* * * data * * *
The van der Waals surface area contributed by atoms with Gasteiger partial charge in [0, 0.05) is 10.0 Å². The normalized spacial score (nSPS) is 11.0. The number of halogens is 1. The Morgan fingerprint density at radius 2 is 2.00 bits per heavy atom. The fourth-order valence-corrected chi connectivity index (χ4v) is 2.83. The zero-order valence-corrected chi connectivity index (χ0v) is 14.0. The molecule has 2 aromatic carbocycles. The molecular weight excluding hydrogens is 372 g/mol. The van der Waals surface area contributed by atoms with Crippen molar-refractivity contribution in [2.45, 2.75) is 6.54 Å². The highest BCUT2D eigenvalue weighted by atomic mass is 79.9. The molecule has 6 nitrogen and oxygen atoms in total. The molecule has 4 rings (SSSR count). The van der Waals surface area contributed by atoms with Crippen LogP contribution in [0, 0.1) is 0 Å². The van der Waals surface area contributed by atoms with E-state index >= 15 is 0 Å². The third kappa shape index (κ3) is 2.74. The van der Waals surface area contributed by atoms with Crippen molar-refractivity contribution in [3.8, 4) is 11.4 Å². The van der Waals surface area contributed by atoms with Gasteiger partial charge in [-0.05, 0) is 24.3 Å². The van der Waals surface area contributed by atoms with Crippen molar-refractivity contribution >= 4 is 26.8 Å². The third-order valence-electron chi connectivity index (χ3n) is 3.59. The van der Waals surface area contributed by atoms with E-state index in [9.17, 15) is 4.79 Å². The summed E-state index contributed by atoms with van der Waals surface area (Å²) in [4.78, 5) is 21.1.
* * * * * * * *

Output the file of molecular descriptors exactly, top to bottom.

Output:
The van der Waals surface area contributed by atoms with Gasteiger partial charge in [0, 0.05) is 10.0 Å². The normalized spacial score (nSPS) is 11.0. The number of halogens is 1. The Morgan fingerprint density at radius 2 is 2.00 bits per heavy atom. The fourth-order valence-corrected chi connectivity index (χ4v) is 2.83. The zero-order valence-corrected chi connectivity index (χ0v) is 14.0. The molecule has 2 aromatic carbocycles. The molecular weight excluding hydrogens is 372 g/mol. The van der Waals surface area contributed by atoms with Crippen molar-refractivity contribution in [2.45, 2.75) is 6.54 Å². The highest BCUT2D eigenvalue weighted by atomic mass is 79.9. The molecule has 6 nitrogen and oxygen atoms in total. The molecule has 4 rings (SSSR count). The van der Waals surface area contributed by atoms with Crippen LogP contribution in [0, 0.1) is 0 Å². The van der Waals surface area contributed by atoms with E-state index >= 15 is 0 Å². The third kappa shape index (κ3) is 2.74. The van der Waals surface area contributed by atoms with Crippen molar-refractivity contribution in [3.8, 4) is 11.4 Å². The van der Waals surface area contributed by atoms with Gasteiger partial charge in [-0.05, 0) is 24.3 Å². The van der Waals surface area contributed by atoms with Crippen molar-refractivity contribution >= 4 is 26.8 Å². The third-order valence-electron chi connectivity index (χ3n) is 3.59. The van der Waals surface area contributed by atoms with E-state index in [9.17, 15) is 4.79 Å². The summed E-state index contributed by atoms with van der Waals surface area (Å²) in [4.78, 5) is 21.1.